Tuesday, December 09, 2014

Linsey Alexander - Come Back Baby

I found Linsey Alexander’s first Delmark album, “Been There Done That” to be “the most impressive blues recording which is one of the finer blues albums I have heard this year (2012).” Now Delmark has issued his follow-up “Come Back Baby!” which has the singer and guitarist joined by a band that includes guitarist Breezy Rodio; keyboards from Roosevelt Purifoy, bassist Greg McDaniel and drummer Pooky Styx with Bill McFarland leading a horn section and Billy Branch contributing harmonica to three selections.

The album opens with “Little Bit of Soap,” one of two songs Alexander did not write. This is a terrific performance as he sings about washing this women out of his life with a great vocal and guitar that brings to mind seventies B.B. King. The album is at its best with his soulful vocals and clever lyrics. The playing behind him is strong and the one criticism I have on several selections would be the buzzsaw guitar tone on several selections including that heard on the intense original “I Got A Woman.” Perhaps the tone is supposed to match the intensity of his vocal her as he tears into the lyric of his woman being more woman than he will every need. The tone detracts from fully enjoying the fiery solo here. This tone is also employed on the reworking of “I Can’t Quit You Baby,” that provides a new arrangement for the Otis Rush classic recording. An excellent slow blues “Too Old To Be A New Fool” showcases some searing guitar with a cleaner tone along with superb chromatic harmonica from Branch.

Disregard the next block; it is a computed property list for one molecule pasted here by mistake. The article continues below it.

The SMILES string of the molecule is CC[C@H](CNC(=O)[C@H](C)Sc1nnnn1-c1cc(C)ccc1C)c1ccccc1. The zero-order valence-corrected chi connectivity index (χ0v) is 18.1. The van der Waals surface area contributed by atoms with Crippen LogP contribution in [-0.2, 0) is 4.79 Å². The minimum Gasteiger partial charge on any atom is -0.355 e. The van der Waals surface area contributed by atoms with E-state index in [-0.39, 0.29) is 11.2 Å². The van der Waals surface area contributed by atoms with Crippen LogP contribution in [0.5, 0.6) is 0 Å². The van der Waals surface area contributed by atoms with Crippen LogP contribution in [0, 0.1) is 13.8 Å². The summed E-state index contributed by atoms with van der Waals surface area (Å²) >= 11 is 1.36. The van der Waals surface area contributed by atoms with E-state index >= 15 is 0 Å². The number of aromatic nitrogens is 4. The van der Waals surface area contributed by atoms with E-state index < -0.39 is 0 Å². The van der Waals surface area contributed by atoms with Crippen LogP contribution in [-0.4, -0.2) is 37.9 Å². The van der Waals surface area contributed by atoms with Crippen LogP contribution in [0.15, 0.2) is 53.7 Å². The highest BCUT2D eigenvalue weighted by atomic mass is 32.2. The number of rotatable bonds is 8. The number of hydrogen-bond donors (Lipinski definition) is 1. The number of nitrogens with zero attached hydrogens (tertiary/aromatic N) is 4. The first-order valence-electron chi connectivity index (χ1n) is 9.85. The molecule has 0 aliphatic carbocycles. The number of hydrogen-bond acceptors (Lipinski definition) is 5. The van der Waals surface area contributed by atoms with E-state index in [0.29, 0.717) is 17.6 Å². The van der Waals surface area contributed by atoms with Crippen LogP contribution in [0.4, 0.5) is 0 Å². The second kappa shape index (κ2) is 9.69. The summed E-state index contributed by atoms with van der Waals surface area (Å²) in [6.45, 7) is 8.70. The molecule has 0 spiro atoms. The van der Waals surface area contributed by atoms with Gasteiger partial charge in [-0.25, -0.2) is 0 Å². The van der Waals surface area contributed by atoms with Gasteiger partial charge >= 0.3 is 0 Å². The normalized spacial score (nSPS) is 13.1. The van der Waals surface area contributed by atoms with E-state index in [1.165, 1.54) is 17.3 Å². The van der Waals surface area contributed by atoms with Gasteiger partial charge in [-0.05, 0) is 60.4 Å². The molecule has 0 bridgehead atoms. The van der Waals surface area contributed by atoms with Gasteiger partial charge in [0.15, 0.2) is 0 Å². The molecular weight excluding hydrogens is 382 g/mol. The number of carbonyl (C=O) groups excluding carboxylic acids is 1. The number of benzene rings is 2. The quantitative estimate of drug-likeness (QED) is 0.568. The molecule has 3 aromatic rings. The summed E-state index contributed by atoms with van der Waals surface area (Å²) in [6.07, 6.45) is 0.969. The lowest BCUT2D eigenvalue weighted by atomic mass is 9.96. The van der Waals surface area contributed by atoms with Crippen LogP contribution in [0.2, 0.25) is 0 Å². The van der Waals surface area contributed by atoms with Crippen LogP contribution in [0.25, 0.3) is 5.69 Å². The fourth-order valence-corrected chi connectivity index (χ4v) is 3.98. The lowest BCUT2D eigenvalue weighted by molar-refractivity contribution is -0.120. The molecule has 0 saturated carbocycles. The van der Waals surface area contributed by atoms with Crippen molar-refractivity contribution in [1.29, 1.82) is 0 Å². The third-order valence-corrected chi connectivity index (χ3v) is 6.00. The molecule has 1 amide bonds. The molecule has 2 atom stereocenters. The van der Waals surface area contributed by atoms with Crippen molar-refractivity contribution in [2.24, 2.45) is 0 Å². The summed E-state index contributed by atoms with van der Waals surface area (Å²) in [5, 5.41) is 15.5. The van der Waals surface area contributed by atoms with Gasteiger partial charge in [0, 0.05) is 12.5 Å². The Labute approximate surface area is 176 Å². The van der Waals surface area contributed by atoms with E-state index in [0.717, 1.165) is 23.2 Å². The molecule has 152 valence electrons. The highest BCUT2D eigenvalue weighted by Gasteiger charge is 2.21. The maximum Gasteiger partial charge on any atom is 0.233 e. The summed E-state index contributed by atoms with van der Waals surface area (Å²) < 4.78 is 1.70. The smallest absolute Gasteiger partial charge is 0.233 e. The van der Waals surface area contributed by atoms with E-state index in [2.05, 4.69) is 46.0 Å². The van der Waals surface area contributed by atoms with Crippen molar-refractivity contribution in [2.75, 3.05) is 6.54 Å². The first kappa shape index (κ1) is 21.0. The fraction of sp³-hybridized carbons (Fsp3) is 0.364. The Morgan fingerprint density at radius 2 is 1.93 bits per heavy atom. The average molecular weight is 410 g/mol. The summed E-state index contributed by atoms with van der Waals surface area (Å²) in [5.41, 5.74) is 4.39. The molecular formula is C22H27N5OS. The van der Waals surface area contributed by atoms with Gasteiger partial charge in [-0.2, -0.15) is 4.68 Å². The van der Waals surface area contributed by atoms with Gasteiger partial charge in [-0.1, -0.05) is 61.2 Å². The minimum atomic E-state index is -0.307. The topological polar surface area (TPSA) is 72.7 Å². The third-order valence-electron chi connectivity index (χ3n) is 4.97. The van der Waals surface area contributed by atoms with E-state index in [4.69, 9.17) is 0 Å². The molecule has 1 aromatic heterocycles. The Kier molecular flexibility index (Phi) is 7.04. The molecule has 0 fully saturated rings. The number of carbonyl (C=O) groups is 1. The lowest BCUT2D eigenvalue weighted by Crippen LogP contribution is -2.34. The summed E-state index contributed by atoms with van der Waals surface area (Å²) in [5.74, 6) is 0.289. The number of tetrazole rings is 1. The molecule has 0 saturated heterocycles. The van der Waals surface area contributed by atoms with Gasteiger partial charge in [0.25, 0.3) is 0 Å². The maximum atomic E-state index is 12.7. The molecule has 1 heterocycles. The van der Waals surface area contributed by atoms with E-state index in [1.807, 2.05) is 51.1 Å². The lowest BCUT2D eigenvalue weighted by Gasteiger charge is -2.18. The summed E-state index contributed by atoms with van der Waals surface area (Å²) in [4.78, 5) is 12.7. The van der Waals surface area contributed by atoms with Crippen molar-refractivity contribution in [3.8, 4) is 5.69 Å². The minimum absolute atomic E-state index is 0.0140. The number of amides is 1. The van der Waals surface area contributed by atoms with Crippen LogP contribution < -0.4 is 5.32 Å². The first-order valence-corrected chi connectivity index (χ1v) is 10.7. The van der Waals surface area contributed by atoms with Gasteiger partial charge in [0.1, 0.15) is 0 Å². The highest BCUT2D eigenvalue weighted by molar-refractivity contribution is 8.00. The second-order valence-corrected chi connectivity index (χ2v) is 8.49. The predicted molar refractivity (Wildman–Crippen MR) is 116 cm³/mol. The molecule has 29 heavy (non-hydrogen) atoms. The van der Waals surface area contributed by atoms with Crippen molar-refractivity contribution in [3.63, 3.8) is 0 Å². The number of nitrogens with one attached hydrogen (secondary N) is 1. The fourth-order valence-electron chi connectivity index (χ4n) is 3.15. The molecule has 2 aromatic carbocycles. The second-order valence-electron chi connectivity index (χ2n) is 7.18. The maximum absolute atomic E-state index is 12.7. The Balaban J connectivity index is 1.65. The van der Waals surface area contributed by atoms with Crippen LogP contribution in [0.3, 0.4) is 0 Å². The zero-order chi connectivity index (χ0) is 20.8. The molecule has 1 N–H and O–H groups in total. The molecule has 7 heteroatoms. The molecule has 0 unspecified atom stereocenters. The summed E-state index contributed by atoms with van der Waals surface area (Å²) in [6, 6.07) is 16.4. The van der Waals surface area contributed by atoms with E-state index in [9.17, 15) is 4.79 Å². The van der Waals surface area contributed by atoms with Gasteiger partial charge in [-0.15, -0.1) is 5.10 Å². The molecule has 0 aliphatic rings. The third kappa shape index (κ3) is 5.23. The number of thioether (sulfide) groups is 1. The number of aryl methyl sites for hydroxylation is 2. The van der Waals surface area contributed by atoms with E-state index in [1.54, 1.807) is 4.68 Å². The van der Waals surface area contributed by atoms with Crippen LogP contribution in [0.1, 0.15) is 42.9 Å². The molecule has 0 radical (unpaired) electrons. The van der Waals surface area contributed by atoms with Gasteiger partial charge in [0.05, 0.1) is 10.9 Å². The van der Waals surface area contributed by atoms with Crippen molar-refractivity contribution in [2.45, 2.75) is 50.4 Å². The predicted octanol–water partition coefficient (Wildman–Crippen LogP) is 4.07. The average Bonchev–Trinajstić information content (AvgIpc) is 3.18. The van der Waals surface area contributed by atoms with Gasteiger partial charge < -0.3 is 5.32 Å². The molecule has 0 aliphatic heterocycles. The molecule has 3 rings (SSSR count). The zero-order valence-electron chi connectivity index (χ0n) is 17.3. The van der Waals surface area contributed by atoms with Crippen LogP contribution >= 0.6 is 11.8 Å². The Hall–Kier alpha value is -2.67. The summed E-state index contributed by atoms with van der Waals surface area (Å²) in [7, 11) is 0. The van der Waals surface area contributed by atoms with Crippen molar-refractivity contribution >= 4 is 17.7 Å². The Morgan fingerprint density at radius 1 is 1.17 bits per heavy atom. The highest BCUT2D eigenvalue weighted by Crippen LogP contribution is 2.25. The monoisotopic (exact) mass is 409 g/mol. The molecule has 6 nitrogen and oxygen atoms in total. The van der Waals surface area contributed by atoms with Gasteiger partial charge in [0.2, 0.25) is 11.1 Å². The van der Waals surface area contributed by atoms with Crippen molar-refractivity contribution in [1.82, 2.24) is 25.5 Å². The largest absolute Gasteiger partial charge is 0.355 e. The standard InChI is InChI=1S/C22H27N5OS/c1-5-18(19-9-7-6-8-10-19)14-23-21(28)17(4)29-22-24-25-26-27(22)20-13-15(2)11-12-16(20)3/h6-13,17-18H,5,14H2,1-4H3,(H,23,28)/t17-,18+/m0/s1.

Alexander’s wit is displayed on the shuffle “Call My Wife,” on which he wants his wife to open the door for poor Linsey, who is so drunk he lost he car and car keys. Billy Branch channels Rice Miller mixed with Walter Horton with some exquisite harmonica on this. Alexander is also known as “The Hootchie Man” as reflected in his funky dance number “Booty Call.” “Things Done Changed” has a serious lyric as Alexander as recalls Jim Crow days, segregated bus stations and buses and the like, set against horn riffs and a solid electric piano solo by the remarkable Purifoy (he also played a strong solo on “Booze and Blues’), followed by strong, stinging guitar.

Despite this writer's reservations on the guitar tone on several tracks (and others will disagree), “Come Back Baby" is a strongly performed recording that exhibits plenty of fire from Alexander with his fervent singing and searing guitar.

I received my review copy copy from Delmark Records. Here is the opening “Little Bit of Soap.”

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